BOISE — The latest USDA forecast shows 2013 dry bean production in Idaho dropped significantly from last year, a result of competition from other crops and lower yields.
According to USDA’s National Agricultural Statistics Service, Idaho farmers produced an estimated 2.26 million hundredweight of dry beans in 2013, down 25 percent from 2012.
The August forecast estimated Idaho dry bean production would be down 17 percent but many farmers and industry leaders thought that number was too conservative at the time.
Don Tolmie, production manager of Treasure Valley Seed Co. in Homedale, thinks the recent 25 percent forecast might even be a little conservative.
“I think it might actually be down even a little more than that,” he said.
Harvested acres totaled 119,000, down 25,000 from 2012, and statewide yields averaged 1,900 pounds per acre, a decrease of 200 pounds from 2012.
“The competition from other crops was a factor in the decrease and production was off on a per-acre basis,” Tolmie said.
An unusually hot summer and too much moisture during planting and harvesting time affected yields, he added.
Twin Falls farmer Bill Bitzenburg said a lot of Idaho farmers were offered good contracts to plant other crops and that took a bite out of total bean acres.
Contracts for dry beans typically don’t go out until spring, he said. “I think a lot of acres were already out to other crops by then.”
Tolmie said dry bean prices are good and stable and he and Bitzenburg both expect total bean acres in Idaho to increase modestly next year.
“Unless other crop prices go up a lot, I expect bean acres to be up a little bit,” Bitzenburg said.
Garbanzo beans accounted for 47 percent of Idaho dry bean production, followed by pintos at 25 percent and small reds at 9 percent.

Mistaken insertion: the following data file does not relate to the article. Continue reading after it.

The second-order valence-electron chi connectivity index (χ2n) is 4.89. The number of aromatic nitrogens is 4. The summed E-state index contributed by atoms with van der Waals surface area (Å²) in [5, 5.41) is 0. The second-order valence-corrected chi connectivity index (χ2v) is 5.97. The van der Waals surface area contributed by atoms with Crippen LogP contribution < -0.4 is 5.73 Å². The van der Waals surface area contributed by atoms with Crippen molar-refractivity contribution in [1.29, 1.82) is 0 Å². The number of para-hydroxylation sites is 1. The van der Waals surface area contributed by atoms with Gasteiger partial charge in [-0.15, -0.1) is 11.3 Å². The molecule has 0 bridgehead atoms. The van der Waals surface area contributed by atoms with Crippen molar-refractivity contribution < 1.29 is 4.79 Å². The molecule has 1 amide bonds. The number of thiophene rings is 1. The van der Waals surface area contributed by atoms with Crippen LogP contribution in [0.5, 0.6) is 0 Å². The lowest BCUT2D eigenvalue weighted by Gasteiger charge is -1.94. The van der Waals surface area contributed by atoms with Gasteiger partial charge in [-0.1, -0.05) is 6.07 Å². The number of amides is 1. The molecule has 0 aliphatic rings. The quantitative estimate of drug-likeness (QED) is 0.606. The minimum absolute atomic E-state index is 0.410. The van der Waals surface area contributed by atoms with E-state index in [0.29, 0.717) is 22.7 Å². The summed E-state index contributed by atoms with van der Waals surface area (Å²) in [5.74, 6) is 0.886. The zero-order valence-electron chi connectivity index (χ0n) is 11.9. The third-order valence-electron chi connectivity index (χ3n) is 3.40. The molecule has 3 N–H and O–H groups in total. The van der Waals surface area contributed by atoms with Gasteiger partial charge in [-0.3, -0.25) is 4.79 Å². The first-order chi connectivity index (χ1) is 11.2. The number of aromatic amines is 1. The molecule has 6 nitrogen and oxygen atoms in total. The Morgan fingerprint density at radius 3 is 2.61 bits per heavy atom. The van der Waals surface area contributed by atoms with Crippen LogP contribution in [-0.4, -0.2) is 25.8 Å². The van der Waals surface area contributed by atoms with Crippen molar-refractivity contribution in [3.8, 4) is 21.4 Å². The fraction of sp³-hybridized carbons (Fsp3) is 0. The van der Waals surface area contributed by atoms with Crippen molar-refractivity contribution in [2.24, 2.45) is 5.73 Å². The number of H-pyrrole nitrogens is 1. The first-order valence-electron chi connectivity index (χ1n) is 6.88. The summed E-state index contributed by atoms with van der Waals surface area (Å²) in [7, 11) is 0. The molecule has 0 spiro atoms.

Washington dry bean production is forecast to be 2.11 million hundredweight, a 5 percent decrease from last year. Harvested acres, at 114,000, were only off 1,000, but yields averaged 1,850, an 80-pound decline from 2012.
Tom Grebb, president of Central Bean Co. in Quincy, Wash., said competition from other crops and normal grower rotations were factors in the slight decrease in that state.
Grebb expects Washington dry bean acres in 2014 to remain close to the 2013 total.
In Washington, garbanzo beans accounted for 70 percent of production, followed by pintos at 14 percent and black beans at 3 percent.
Oregon dry bean production totaled 189,000 hundredweight, a 27 percent decrease. Harvested acres totaled 8,200, a decrease of 2,300 acres, and yields averaged 2,300 pounds, down 160 pounds.
U.S. dry bean production in 2013 is forecast at 24.1 million cwt by NASS, a 25 percent decline from 31.9 million hundredweight in 2012.
Bean production in North Dakota, the nation’s top dry bean producing state, is forecast at 7.1 million hundredweight, a significant decline from 11.7 million hundredweight in 2012.